One

Women’s History Month reminds us of women’s roles as backbones of community:

A Black Women’s History of the United States (Beacon) emphasizes the perspectives and stories of African American women to show how they are – and have always been – instrumental in shaping our country.

Prey Tell: Why We Silence Women Who Tell the Truth and How Everyone Can Speak Up (Brazos) explores dynamics of power and abuse women have historically overcome in ministry and professional settings – and the backlash they face – as it empowers others to speak up; see also the Prey Tell Summit and online groups.

Already Toast: Caregiving and Burnout in America (Beacon) shows how all-consuming caregiving can be, how difficult it is to find support, and the narratives that have locked women into providing emotional labor which keep them in unpaid caregiving roles.

Find additional resources for Women’s History Month in our Confronting Misogyny lib guide.

Two

… and of the need for hope…

When Things Are Hard, Remember (Beaming), uses gentle storytelling and poetic language to explore what it means to have hope: hope that things will get better, hope that you are cared for even in the hard times, and hope that new growth is waiting to burst forth.

Three

…and kindness…

Discover All of This Is for You: A Little Book of Kindness (HarperCollins): a beautiful collection of artwork and messages of compassion and connection for all who feel overwhelmed with life.

In Defense of Kindness: Why It Matters, How It Changes Our Lives, and How It Can Save the World (Chalice) argues that being kind is not about “being nice” and has the power to transform relationships in all arenas of life.

Four

…while building –

Church Cracked Open: Disruption, Decline, and New Hope for Beloved Community (Church Publishing), explores how communities steeped in racism, establishment, and privilege can learn to walk humbly with the most vulnerable and embody beloved community.

Hope is inspired with Faithful in Small Things: How to Serve the Needy When You’re One of Them (MennoMedia), which calls us not only to “help the needy” but also to acknowledge our own need as it exposes gaps in mainstream understandings of economic inequality and explores holistic ways of reducing poverty.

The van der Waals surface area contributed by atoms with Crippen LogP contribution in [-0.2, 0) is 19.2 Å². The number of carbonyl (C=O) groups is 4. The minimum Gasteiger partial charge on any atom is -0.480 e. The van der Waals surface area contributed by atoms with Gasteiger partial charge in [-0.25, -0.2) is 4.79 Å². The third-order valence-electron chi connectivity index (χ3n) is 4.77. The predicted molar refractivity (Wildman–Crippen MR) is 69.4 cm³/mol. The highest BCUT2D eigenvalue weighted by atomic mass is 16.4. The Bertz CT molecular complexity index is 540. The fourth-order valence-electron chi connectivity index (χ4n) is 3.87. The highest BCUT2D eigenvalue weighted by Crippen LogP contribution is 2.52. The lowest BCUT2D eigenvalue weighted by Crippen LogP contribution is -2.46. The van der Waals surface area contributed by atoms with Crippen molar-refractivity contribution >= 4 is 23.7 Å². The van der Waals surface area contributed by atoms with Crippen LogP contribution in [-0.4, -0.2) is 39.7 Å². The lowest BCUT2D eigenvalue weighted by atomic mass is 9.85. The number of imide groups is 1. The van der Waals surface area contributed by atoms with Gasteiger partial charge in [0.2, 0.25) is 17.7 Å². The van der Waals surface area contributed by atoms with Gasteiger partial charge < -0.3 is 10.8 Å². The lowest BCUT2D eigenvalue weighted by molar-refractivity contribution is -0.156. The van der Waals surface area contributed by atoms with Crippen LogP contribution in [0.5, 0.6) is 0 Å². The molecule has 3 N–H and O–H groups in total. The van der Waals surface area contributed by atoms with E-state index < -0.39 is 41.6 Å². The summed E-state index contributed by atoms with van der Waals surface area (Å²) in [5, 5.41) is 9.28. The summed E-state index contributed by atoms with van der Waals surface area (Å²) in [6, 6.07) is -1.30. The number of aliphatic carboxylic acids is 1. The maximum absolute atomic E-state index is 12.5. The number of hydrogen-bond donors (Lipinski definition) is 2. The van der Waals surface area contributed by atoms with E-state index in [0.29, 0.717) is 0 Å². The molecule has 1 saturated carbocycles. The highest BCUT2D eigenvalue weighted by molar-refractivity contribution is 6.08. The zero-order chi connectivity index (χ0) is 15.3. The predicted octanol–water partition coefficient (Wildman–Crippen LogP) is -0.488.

Five

– and expanding – God’s Beloved Community:

Those 7 References: A Study of Homosexuality in the Bible and Its Impact on the Queer Community of Faith (Church): a thoughtful analysis of the faulty rationale behind Christian anti-gay bias.

Six

…the work of which is empowered with contemplation:

The Seeker and the Monk: Everyday Conversations with Thomas Merton (Broadleaf) engenders a steady sense of dwelling more deeply within – and  loving more deeply – this “despairing and radiant world”.

Contemplative Knitting (Morehouse): need we say more? Knitting creates connections and communities, grounds the repetitiveness of prayer recitation, and offers enlightenment for the spiritual journey, from starting something new to how we handle mistakes.

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We’re excited about our Co-Lab Feedback Loops: established to empower leaders to live into God’s Beloved Community. Our Spring Cohort is geared toward progressive rural leaders; our Anti-Racism Cohort is in support of those who are doing individual and/or communal toward becoming antiracist and ending white supremacy culture.